Alex Cornell is a San Francisco based, musician, designer & blogger for the famous design blog ISO50. He has a very clean and simple, but powerful, style which often reminds me of posters from the 80's. In this interview he will tell us a lot about how he became a musician/designer and how this complements with his job as a blogger.
I had always been into fashion and photography, so it was a pretty quick jump to get into design.
First of all we would like to thank you for taking the time to provide abduzeedo.com with this interview. Please tell us more about your background and what made you become an artist?
I got into design through music and didn't start practicing formally until about 2.5 years ago. Up to that point I focused exclusively on music while I was in school. Technically I majored in psychology at Duke, but most of my time was spent playing in my band at the time (Running Lights) or as a solo act. I would frequently create promotional graphics for my bands and always enjoyed doing so, without realizing it was a potential career. I had never heard of graphic design until I bought Print magazine at Border's after band practice. I had always been into fashion and photography, so it was a pretty quick jump to get into design. When the band parted ways after graduation, I moved the California to get a Master's in design at the Academy of Art. Now I'm here in San Francisco and I don't plan on going anywhere anytime soon. Maybe New York City one day, or Tokyo, but San Francisco while I'm getting things started.
Tell me about your job at ISO50. How did you become a writer and what are the topics you talk about?
I've worked at ISO50 for two years now. I started out helping Scott around the studio with various design and music related things here and there, just helping out where I could. Over the years my responsibilities have changed; now I run the production side of the print business and am a full time contributor to the blog. A while back I posted a process report on the blog about one of my projects at school. I really enjoyed it and Scott and I figured it could be interesting to continue to do posts of this kind, to bring a student perspective to the blog voice. I try and split my time between short burst posts (like FFFFOUND with little bits of opinion) and longer feature type posts. When I got into design, Scott was one of the only artists whose work I was familiar with. Since that time, my two biggest idols have always been John Mayer and Scott Hansen. The fact that I work with one of them on a consistent basis is completely unbelievable. I am extremely fortunate to be a part of the ISO50 machine.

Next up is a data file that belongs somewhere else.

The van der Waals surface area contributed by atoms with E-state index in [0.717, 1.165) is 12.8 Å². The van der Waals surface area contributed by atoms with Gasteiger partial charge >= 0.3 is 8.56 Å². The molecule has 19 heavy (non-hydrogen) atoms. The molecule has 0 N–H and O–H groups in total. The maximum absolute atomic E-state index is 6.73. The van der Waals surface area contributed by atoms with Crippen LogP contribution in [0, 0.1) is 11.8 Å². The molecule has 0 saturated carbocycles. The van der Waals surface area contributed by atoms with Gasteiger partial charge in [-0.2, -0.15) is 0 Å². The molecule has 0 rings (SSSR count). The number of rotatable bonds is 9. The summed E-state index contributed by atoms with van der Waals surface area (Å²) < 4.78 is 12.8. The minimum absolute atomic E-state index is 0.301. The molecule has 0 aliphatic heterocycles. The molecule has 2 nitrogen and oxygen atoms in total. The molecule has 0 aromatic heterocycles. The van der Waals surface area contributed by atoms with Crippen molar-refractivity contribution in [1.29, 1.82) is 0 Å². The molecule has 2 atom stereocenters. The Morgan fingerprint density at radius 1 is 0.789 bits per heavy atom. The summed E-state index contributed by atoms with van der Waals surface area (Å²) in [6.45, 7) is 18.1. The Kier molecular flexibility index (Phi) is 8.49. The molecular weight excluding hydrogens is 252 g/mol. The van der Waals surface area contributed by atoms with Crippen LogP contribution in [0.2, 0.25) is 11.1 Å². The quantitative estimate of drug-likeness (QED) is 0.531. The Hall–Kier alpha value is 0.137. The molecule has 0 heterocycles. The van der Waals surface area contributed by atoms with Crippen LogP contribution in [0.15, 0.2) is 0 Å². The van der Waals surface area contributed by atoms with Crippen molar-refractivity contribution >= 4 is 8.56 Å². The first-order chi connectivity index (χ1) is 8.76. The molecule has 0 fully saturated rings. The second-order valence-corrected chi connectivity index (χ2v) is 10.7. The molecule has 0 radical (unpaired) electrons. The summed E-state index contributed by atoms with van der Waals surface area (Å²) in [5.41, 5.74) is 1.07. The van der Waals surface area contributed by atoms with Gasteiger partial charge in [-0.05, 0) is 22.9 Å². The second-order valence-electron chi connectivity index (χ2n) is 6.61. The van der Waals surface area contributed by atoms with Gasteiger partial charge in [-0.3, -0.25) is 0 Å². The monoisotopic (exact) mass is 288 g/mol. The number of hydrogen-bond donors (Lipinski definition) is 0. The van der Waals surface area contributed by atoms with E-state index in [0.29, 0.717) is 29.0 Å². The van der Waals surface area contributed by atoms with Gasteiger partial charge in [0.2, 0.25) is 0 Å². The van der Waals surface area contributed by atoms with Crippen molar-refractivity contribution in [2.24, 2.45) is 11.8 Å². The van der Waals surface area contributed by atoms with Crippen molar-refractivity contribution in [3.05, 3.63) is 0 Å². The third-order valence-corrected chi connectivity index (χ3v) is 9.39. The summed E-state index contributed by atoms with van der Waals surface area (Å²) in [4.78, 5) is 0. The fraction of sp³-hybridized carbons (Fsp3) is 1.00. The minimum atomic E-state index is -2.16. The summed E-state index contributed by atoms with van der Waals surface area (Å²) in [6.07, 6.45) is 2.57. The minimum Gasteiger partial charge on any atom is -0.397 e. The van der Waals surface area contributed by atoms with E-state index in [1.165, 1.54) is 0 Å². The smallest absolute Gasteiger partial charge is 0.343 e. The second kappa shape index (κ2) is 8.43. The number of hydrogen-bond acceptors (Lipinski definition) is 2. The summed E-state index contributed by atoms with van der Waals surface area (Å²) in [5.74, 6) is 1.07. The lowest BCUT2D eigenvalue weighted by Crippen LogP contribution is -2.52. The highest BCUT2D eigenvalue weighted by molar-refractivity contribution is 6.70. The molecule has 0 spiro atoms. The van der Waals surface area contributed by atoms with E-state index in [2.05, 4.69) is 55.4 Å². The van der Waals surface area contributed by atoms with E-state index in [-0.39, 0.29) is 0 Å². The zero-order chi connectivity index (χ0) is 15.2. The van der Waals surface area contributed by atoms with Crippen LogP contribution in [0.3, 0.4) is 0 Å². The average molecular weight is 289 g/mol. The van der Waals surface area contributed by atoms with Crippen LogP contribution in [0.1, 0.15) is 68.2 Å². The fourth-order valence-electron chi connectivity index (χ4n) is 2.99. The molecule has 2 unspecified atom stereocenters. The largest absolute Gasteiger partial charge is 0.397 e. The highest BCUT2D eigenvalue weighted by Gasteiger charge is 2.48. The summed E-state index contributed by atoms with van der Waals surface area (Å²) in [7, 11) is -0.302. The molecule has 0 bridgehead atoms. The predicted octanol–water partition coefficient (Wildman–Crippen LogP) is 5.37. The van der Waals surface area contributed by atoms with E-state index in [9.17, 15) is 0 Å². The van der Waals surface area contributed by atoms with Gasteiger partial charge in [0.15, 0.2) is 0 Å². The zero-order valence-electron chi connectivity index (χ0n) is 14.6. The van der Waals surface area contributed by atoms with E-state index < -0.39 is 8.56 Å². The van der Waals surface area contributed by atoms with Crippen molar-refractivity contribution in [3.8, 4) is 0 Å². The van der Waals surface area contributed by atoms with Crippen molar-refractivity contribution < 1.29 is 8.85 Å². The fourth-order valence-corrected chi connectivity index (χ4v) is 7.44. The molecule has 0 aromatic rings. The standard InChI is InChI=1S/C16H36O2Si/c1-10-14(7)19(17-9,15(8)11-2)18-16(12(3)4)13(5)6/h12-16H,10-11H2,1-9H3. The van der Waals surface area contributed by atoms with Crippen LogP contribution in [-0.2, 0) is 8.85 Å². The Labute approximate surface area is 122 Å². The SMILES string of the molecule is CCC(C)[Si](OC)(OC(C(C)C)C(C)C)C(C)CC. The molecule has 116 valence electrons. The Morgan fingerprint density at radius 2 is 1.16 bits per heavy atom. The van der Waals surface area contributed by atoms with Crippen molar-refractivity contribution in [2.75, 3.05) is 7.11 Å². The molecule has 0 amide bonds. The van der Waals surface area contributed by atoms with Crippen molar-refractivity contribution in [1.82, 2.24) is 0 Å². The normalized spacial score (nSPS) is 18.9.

You are also doing music! What kind of music do you create? How does that complement with your job as a designer?
Having the ability to bounce between the two creative mediums is endlessly satisfying. When one side hits a dead end, I can switch gears and keep the creative gears turning. My mood is highly correlated with my artistic output. If I'm not working I'm not happy (though I have to like what I'm working on, sometimes logo projects can drive me absolutely out of my mind). The music I play is Pop Music, straight up. I learned the guitar first, and come from a jazz background, but I like pop songs. And I mean that in the most literal sense -- as in the music is popular. While I've been in SF, I've been splitting my time about 85% design and 15% music. Given this, I don't have a lot of time to write at all. Most of what I do is cover music on Youtube. This is nice because it's quick and easy on my side, and still allows for maximum exposure and the building of a fanbase for when I am ready to make a more original driven push.
I have become fairly good at keeping multiple projects afloat at once, but I try and keep it to three or four at max.
Describe what your typical day might look like!
Typical day always starts at 9am. Sometimes earlier if I have a meeting, but usually get going around 9. Breakfast consists of cereal, yogurt, and a granola bar and the New York Times. I am ALL about this routine and try to keep it intact everyday; it's very comforting. After breakfast I take care of what I call "The Nonsense". This is stuff like paying bills, making phone calls, and meetings. I do not like this part of the day, but it's good to get it out of the way otherwise I can't focus. After lunch (which is always some variant of a turkey sandwich) I start either A) working at ISO50 B) working on freelance work C) going to school or D) going on an adventure. My week is usually divided into three or four parts; it's always some combination of school, work, music, and ISO50. I have become fairly good at keeping multiple projects afloat at once, but I try and keep it to three or four at max. After dinner I usually waste a little bit of time and then go to the gym. Somewhere in there I'll play piano or guitar and sing for about 1-2 hours. Late night is always reserved for blogging and/or finding cool things to blog about. I go to bed at 2am at the earliest, usually closer to 3. Every once in a while I will take the day off and go on an adventure. My friends in San Francisco and I have become quite skilled at having adventures. I've become a master of balancing the work/play combination since graduating college.
Could you describe for us your typical 'start to finish' workflow when working on a design and what tools of trade, both hardware and software, do you use?